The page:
Wednesday, May 24, 2006

By The Numbers (LA Times Op-Ed)

A member of my online bookclub pointed out an interesting article in the LA Times (April 30, 2006) about reading preferences in men and women.

Read on:

When Lisa Jardine and Annie Watkins asked hundreds of British female academics, teachers, writers, publishers and literature students what book had changed their lives, many respondents wondered whether there would be a male version of the survey as well. Jardine and Watkins complied: The results were fascinating in their own right, and more intriguing when juxtaposed with the findings for women. Not only did men and women find different books to be meaningful, but they approached reading in divergent ways.

Men's Fiction
(Top Five)

1. "The Outsider,"

Albert Camus

2. "Catcher in the Rye,"

J.D. Salinger

3. "Slaughterhouse Five,"

Kurt Vonnegut

4. (tie)

"One Hundred Years of Solitude,"

Gabriel Garcia Marquez

"The Hobbit,"

J.R.R. Tolkien

5. "Catch-22,"

Joseph Heller

Women's Fiction
(Top Five)

1. "Jane Eyre,"

Charlotte Bronte

2. "Wuthering Heights,"

Emily Bronte

3. "The Handmaid's Tale,"

Margaret Atwood

4. "Middlemarch,"

George Eliot

5. (tie)

"Pride and Prejudice,"

Jane Austen


Toni Morrison

Other findings:

No male authors made the women's top five, and no female authors made the men's top five.

Only four books made both top 20 lists.

Six male authors broke the women's top 20, but only one book by a female author made the men's top 20: "To Kill a Mockingbird" by Harper Lee.

Older men were more likely to cite female authors as influential.

Men were most likely to have read their formative books as adolescents.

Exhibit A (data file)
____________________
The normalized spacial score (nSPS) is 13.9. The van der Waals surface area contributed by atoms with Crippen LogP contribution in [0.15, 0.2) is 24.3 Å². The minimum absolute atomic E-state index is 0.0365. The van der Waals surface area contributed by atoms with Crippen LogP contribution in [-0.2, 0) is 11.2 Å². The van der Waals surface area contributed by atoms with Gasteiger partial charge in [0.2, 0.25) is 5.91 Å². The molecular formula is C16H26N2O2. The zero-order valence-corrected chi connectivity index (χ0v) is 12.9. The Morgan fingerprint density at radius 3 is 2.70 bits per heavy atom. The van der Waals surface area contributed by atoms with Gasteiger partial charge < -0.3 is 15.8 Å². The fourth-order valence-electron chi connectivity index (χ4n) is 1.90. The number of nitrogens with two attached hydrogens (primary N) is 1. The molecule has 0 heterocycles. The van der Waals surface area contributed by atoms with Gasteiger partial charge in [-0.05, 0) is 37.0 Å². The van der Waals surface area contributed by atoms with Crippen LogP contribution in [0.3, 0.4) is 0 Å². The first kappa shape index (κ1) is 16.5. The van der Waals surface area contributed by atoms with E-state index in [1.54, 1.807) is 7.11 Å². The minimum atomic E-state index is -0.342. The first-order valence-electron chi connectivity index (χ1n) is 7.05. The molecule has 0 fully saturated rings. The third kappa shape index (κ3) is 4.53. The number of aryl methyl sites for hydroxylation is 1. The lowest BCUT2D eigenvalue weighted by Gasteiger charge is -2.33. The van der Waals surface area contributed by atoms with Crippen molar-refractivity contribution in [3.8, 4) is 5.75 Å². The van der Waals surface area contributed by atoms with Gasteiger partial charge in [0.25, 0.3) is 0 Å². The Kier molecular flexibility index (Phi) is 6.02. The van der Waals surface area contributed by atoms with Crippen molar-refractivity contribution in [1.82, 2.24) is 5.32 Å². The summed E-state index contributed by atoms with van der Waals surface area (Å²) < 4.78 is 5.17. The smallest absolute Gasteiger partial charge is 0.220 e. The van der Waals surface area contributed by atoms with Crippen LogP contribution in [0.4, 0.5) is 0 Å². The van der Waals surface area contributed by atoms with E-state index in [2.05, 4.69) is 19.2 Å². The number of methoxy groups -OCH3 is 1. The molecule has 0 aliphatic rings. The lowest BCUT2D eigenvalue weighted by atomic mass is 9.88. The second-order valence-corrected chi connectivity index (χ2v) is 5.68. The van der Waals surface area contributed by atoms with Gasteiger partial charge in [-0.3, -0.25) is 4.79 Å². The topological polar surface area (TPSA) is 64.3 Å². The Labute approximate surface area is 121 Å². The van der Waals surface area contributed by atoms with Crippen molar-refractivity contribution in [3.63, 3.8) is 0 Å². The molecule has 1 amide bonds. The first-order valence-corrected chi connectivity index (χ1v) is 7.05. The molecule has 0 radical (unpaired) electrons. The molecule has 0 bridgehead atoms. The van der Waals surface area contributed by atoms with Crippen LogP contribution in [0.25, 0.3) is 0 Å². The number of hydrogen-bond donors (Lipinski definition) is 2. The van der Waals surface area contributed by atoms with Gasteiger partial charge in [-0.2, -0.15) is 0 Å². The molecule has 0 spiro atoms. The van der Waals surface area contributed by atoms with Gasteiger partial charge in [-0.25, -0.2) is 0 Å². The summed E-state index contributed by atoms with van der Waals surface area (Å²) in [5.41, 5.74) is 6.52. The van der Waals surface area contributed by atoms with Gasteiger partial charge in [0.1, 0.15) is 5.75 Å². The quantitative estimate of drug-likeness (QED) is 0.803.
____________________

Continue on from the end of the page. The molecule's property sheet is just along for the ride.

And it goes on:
Women were more likely to read books to cope with difficult times.

Men were more likely to cite particular authors as "mentors," particularly, among these British residents, George Orwell.

Women liked shared, hand-me-down books; men liked new books and hardbacks.

Women had a more diverse list of favorites — 400 women named 200 books.

Men answered the question of what book marked a watershed moment more reluctantly than women.

Interesting,huh? The apparent gender bias stood out for me - do most women prefer books by women authors and do men prefer male writers? Reading Matters had an interesting post about this very topic...

Sunday, May 21, 2006

What Would You Save?

Found this interesting exercise on "A Work in Progress" and Janelle's "Eclectic Closet" and decided I just had to give it a try. Your task is to find "The Ten Books One Would Save in a Fire" (If One Could Only Save Ten)

Ofcourse, as Janelle correctly points out, this raises the question, do you pick out 10 books based on their value and how difficult they might be to replace, or do you pick ten of the ones you love?